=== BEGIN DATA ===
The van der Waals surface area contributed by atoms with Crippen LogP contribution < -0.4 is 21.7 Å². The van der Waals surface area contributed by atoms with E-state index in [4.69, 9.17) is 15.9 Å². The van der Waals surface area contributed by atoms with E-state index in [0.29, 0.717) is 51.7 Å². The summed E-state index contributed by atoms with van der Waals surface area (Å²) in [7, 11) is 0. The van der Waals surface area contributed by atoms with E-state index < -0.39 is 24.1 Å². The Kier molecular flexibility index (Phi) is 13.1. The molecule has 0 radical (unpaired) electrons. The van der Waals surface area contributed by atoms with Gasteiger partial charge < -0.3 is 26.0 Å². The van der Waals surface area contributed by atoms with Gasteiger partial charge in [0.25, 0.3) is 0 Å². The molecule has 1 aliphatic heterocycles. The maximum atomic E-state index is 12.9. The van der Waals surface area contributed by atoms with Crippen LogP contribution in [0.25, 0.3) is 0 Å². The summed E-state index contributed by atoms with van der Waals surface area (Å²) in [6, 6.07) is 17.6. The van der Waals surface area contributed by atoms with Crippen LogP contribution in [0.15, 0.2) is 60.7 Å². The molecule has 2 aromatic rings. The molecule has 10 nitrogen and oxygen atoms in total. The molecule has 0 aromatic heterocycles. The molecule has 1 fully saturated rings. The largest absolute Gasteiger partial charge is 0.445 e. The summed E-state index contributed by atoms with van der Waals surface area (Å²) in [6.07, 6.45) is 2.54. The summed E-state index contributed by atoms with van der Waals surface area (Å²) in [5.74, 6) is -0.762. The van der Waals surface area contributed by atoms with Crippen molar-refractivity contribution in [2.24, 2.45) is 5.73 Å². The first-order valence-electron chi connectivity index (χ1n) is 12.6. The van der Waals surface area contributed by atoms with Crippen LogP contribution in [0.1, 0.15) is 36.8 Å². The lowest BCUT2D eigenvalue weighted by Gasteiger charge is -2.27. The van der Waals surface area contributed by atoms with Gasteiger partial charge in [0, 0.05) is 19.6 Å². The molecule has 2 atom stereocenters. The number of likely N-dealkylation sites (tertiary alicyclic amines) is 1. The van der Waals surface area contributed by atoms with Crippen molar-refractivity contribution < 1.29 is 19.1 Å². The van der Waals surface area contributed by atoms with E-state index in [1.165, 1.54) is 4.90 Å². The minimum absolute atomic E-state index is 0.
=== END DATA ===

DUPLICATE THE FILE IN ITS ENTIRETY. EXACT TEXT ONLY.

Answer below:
The van der Waals surface area contributed by atoms with Crippen LogP contribution < -0.4 is 21.7 Å². The van der Waals surface area contributed by atoms with E-state index in [4.69, 9.17) is 15.9 Å². The van der Waals surface area contributed by atoms with E-state index in [0.29, 0.717) is 51.7 Å². The summed E-state index contributed by atoms with van der Waals surface area (Å²) in [7, 11) is 0. The van der Waals surface area contributed by atoms with E-state index < -0.39 is 24.1 Å². The Kier molecular flexibility index (Phi) is 13.1. The molecule has 0 radical (unpaired) electrons. The van der Waals surface area contributed by atoms with Gasteiger partial charge < -0.3 is 26.0 Å². The van der Waals surface area contributed by atoms with Gasteiger partial charge in [0.25, 0.3) is 0 Å². The molecule has 1 aliphatic heterocycles. The maximum atomic E-state index is 12.9. The van der Waals surface area contributed by atoms with Crippen LogP contribution in [0.25, 0.3) is 0 Å². The summed E-state index contributed by atoms with van der Waals surface area (Å²) in [6, 6.07) is 17.6. The van der Waals surface area contributed by atoms with Crippen LogP contribution in [0.15, 0.2) is 60.7 Å². The molecule has 2 aromatic rings. The molecule has 10 nitrogen and oxygen atoms in total. The molecule has 0 aromatic heterocycles. The molecule has 1 fully saturated rings. The largest absolute Gasteiger partial charge is 0.445 e. The summed E-state index contributed by atoms with van der Waals surface area (Å²) in [6.07, 6.45) is 2.54. The summed E-state index contributed by atoms with van der Waals surface area (Å²) in [5.74, 6) is -0.762. The van der Waals surface area contributed by atoms with Crippen molar-refractivity contribution in [2.24, 2.45) is 5.73 Å². The first-order valence-electron chi connectivity index (χ1n) is 12.6. The van der Waals surface area contributed by atoms with Crippen LogP contribution in [0.1, 0.15) is 36.8 Å². The lowest BCUT2D eigenvalue weighted by Gasteiger charge is -2.27. The van der Waals surface area contributed by atoms with Gasteiger partial charge in [0, 0.05) is 19.6 Å². The molecule has 2 atom stereocenters. The number of likely N-dealkylation sites (tertiary alicyclic amines) is 1. The van der Waals surface area contributed by atoms with Crippen molar-refractivity contribution < 1.29 is 19.1 Å². The van der Waals surface area contributed by atoms with E-state index in [1.165, 1.54) is 4.90 Å². The minimum absolute atomic E-state index is 0.